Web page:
When sewing – any time when sewing, but especially with a picky knit – hold the thread tails before you sew. This actually take a bit of practice. But if you don’t, your machine will often pull the thread tails into the machine’s throat plate. You’ll end up with a snarled-up bunch of thread and sometimes an ugly, bunchy seam. Observe the results when the thread tails were properly restrained:
After you sew each seam, you should steam press for best results. In general, it is always a good idea to “set the seam”, then press. “Setting the seam” is a technique I learned in a quilting class. It means pressing the seam just as sewn, before you turn it up and topstitch or whatever is next. Fabric is not two-dimensional but 3D – “setting the seam” helps integrate the seam into the structure of the garment (in this photo you can also see the nature of the zig zag that works well with stretchy knit sewing):
After you set the seam, go ahead and finger press it open and press with the iron again, this time in the formation you’ll want it in before proceeding. In this case, the seam allowances are pressed toward the bodice and then top-stitched down for a deconstructed-look finish. Since the seams are curved, it makes sense to use a tailor’s ham (although this is rather optional):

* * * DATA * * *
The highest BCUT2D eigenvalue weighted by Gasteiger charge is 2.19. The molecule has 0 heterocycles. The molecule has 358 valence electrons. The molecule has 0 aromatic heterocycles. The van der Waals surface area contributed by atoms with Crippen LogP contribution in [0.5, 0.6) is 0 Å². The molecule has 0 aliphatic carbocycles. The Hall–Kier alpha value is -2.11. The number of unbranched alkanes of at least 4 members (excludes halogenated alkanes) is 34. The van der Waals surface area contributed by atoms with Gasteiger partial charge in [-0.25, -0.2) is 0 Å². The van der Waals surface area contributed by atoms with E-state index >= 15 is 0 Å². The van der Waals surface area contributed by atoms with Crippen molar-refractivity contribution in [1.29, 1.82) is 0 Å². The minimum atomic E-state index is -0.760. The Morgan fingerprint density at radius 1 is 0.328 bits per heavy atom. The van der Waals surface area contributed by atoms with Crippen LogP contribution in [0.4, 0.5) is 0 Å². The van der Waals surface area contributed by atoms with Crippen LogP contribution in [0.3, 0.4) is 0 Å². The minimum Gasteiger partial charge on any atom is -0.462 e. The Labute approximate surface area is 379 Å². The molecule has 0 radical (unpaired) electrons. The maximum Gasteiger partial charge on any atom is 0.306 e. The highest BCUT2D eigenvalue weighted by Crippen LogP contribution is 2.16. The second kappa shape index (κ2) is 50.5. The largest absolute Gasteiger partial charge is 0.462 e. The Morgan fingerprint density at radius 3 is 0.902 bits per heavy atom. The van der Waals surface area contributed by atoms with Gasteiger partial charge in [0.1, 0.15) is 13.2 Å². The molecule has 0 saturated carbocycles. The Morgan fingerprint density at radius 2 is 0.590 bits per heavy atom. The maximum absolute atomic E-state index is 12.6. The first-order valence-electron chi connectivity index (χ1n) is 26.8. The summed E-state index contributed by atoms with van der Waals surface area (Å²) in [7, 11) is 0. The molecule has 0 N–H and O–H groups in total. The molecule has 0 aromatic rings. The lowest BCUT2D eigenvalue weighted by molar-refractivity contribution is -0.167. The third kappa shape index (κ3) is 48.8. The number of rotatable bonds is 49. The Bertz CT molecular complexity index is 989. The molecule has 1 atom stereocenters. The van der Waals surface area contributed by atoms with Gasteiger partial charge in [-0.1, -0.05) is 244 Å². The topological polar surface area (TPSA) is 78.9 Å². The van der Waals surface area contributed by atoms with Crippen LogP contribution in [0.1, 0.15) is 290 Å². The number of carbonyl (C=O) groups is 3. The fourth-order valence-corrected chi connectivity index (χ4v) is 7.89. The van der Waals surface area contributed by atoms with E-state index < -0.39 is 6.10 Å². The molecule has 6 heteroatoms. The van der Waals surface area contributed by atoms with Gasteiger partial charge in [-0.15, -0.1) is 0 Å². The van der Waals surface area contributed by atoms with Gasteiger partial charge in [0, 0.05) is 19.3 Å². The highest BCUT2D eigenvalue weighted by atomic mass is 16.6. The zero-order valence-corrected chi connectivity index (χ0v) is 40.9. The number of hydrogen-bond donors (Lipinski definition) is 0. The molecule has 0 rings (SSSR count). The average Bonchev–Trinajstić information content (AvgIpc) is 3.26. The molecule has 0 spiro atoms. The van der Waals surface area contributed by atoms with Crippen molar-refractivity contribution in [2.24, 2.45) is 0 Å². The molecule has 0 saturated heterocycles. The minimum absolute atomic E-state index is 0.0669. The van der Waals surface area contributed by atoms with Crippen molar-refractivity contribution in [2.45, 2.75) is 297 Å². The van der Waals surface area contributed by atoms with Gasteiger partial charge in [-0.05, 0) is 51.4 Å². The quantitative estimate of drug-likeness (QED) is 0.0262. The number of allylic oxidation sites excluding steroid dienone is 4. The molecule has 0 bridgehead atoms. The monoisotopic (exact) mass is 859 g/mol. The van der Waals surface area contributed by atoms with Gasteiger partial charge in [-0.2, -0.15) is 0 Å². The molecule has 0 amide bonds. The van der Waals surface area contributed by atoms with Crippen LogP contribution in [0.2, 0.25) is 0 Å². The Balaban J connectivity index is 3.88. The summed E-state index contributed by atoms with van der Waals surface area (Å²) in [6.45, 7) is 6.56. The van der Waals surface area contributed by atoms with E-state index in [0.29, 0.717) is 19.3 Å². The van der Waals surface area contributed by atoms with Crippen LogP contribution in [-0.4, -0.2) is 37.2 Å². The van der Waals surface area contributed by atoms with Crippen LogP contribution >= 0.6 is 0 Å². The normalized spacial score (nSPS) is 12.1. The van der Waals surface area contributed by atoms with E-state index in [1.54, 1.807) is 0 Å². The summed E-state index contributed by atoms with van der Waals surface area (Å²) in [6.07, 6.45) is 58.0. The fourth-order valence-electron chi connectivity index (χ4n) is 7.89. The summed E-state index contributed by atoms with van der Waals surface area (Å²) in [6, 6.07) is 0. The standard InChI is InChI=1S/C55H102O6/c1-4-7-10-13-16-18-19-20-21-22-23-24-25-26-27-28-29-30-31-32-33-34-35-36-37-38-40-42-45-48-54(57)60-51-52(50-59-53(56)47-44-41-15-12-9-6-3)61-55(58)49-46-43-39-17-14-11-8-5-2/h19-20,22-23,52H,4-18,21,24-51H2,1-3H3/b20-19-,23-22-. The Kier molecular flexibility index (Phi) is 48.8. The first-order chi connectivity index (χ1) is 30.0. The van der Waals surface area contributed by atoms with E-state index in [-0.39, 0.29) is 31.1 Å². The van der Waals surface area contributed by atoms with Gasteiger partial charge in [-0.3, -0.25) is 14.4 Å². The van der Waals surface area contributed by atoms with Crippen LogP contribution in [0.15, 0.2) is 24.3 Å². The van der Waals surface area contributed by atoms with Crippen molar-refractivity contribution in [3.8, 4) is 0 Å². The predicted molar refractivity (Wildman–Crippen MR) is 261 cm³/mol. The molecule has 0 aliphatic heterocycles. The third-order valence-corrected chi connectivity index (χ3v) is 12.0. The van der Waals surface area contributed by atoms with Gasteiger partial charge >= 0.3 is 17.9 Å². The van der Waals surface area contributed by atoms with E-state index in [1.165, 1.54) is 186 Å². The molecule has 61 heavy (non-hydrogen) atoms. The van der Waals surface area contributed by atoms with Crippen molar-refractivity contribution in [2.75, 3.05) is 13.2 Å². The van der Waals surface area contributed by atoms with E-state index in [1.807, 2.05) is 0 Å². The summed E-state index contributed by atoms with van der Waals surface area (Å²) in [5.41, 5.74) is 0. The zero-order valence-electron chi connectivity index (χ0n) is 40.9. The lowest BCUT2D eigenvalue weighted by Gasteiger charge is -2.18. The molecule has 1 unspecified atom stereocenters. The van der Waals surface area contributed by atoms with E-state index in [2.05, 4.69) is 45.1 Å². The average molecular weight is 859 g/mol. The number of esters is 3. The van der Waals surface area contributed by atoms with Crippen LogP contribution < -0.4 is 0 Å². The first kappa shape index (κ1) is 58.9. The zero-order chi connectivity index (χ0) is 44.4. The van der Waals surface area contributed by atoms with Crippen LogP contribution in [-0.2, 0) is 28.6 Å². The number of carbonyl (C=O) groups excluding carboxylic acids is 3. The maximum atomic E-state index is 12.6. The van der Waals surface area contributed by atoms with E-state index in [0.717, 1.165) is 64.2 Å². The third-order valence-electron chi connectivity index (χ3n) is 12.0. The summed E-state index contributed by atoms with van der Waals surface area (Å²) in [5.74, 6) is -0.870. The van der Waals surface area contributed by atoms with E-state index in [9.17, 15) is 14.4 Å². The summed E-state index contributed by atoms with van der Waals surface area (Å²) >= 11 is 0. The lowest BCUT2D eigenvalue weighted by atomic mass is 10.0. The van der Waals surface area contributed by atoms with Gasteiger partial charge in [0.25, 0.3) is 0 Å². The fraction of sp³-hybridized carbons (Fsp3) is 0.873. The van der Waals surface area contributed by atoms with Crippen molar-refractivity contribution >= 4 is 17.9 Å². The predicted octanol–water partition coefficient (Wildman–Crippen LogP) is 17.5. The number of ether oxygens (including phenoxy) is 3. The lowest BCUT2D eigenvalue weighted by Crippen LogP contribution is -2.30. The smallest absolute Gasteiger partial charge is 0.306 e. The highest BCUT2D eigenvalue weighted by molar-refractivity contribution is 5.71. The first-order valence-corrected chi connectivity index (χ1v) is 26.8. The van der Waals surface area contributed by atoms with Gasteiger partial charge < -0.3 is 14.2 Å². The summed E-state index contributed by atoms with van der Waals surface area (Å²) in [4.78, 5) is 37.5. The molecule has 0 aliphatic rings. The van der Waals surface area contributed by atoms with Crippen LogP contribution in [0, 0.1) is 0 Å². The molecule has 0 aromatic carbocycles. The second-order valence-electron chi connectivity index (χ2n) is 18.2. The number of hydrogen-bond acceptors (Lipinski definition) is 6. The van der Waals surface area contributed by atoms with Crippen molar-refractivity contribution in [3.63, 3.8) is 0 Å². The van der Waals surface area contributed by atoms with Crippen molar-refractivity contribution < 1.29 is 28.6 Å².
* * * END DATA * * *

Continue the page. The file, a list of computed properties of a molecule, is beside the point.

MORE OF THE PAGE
The final touch in the raglan bodice/sleeve seams is the topstitching with the raw edge finish. I chose to do this from the inside of the shirt. This is because the stabilized portion of the pattern pieces would be travelling across the feed dogs. When I tried this from the outside of the shirt (as you typically do with topstitching) the seam process distorted the fabric and made a wonky seam, so I flipped the shirt. As long as you go slowly and make sure to gently pull the seam open, sewing from the backside of the garment lends a good result:
Since I made the “puff sleeve” version of the garment, the next steps in the pattern were to gather the raw edges of the sleeve hem into the two strips that will form the finished sleeve. This is done by a long basting stitch on the sleeve’s raw edge to gather the sleeve, then applying the two edge strips simultaneously. Again, the importance of securing the thread tails before you sew will result in a clean finish:
After attaching the sleeve strips, you press them together (hiding the raw edges of the sleeve end) and topstitch. Easy-peasy!
For a more subtle finish, you could use a matching thread instead of the contrast I have done here.